There is undeniable doubt that there is a sense of inequality towards women in terms of religion. The purpose of this research paper is to discover and understand feminist views on religion, as well as define the term “religious feminist.” In my findings, I have yet to conclude whether being a feminist and being a full devote, faithful follower to a religion can coexist. Although, when researching on the topic of “religion and feminism,” sites such as religionandfeminism.com are full of commentators and scholars who believe otherwise: that there can be such a thing as the religious feminist. However, it seems as though equality within religion is a never-ending battle. Author of Bad Feminist: Take One/ Take Two, Roxanne Gay, describes her favorite definition of feminism as “just women who don’t want to be treated like shit.” (303). Like others, Gay feels as if she falls short of what a true feminist is. The online dictionary describes a feminist as one who advocates social, political, legal, and economic rights for women equal to those of men. So what does it mean when one claims to be a “bad” feminist? Gay goes on in her excerpt about how some feminist public speakers often contradict themselves when advocating the ideal feminist. Does being a religious feminist mean you are a contradictory? In Kristin Aune’s Why Feminists Are Less Religious, she tries to examine the possibility of feminism leading to women rejecting traditional religion. Aune and her colleague, Catherine Redfern, surveyed nearly 1,300 British feminists in order to find out who the feminists were, what inspired them to engage with feminism, what issues they were concerned about, and etc. One of their questions was: “Please describe your religious or spiritual views (including none/atheist/agnostic).” One in ten identified themselves with a major world religion, mostly Christianity, half said they were either atheist or had no religion, one in six was agnostic, one in twelve considered themselves spiritual but not religious. Results show, when compared with the general female population, that feminists are more likely to be interested in an alternative form of spirituality. Additional, feminists in Aune’s and Redfern’s survey claimed to not be heterosexual. Many religious organizations condemn homosexuality, which makes it more unlikely for gay or bisexual feminists to be religious. Some refer to the term “feminism” as just another word for equality. On the contrary, it is difficult to find equality amongst men and women in terms of religion. In most organized religions, there is patriarchy. Webster’s dictionary describes patriarchy as a family, group, or government controlled by a man or group of men. In Christianity, church services are lead by priests or pastors, whom are male and can only be male. Other Christian officials, with the exception of nuns, which are seen to have less authority, are all males; ie: bishops and popes. For years, women have fought to bring attention women’s leadership in religion. In Women Pastors: What Does the Bible Teach? By Richard R. Melick, Jr., he brings to attention some texts from the Bible concerning equality between men and women. “While the Bible does not support the practice of women serving as pastors, numerous passages speak clearly and forcibly to inherit the worth and value of women.” In the fifth book of the New Testament, known as Acts or the Acts of the Apostles, the Apostle Paul writes of sixteen significant helpers in ministry, ten of which were women. The Pastoral Epistles in the New Testament, in which discusses issues of Christian living, doctrine and leadership, Paul the Apostle states “I do not permit a woman to teach or to have authority over a man. She must be silent.” Therefore, although proven to have some influence on the writings of scriptures, according to the teachings and guidance of the Apostle Paul in regards to patriarchy, women are exempt. Self-proclaimed Muslim feminist scholar, Aysha A. Hidayatullah, tries to shed light on the ideas of male-female equality within the texts of the Qur’an. (Hidayatullah 2014). However in her studies, Hidayatullah “noticed a lack of clarity in many of the works regarding the concept of equality.” Hidayatullah insists in her excerpt, Feminist Interpretation of the Qur’an in a Comparative Feminist Setting, that all male-female inequality was attributed to faulty human interpretation, due to the belief that male-female equality is divinely ordained.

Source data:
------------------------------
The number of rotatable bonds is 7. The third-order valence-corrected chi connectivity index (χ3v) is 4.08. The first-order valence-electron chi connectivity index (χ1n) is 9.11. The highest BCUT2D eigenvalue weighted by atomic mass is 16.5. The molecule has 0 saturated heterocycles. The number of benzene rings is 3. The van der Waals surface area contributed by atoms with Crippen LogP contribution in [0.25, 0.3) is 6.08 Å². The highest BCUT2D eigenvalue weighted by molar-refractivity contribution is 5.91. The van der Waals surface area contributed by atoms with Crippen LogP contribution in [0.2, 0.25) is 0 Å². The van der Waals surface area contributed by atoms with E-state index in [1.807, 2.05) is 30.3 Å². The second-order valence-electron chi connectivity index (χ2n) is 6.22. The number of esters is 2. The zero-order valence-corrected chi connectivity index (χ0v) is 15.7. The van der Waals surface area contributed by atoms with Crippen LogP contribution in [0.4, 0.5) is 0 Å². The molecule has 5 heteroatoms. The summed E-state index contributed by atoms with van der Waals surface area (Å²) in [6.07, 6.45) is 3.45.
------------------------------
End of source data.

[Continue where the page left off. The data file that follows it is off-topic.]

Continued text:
Hidayatullah argues that the “text itself does not fully support our contemporary demands for gender equality.” Summarizing verses commonly confronted by other feminist scholars, Hidayatullah divides verses regarding male-female relations into two broad categories: “mutuality” verses and “hierarchy” verses. In short, the mutuality verses describe humans as being created from the same soul, meaning we are all created equal. However, the hierarchy verses describe gender dominance; for example verse 2:223, which instructs men to approach their wives sexually as they wish. In addition, Hidayatullah and other feminist interpreters of the Qur’an argue that the inequality verses within it were contingent. And therefore, applied only to specific historical contexts, in which the verses were describing rather than prescribing practices and views in seventh-century Arabia. In my findings, organized religions have many similarities, in which involve the idea that God created all equal, but emphasizes male authority. Throughout history, male authority has shined, whilst women of history have been put on the back burner, possibly never to be heard from. Thanks to modern technology, the birth of online feminism has aided in the works of many so-called religious feminist. Although the idea of disregarding certain texts is considered “sinful,” many feminist scholars try to interpret the reasons as to why inequality and equality coexist in religious scriptures.…...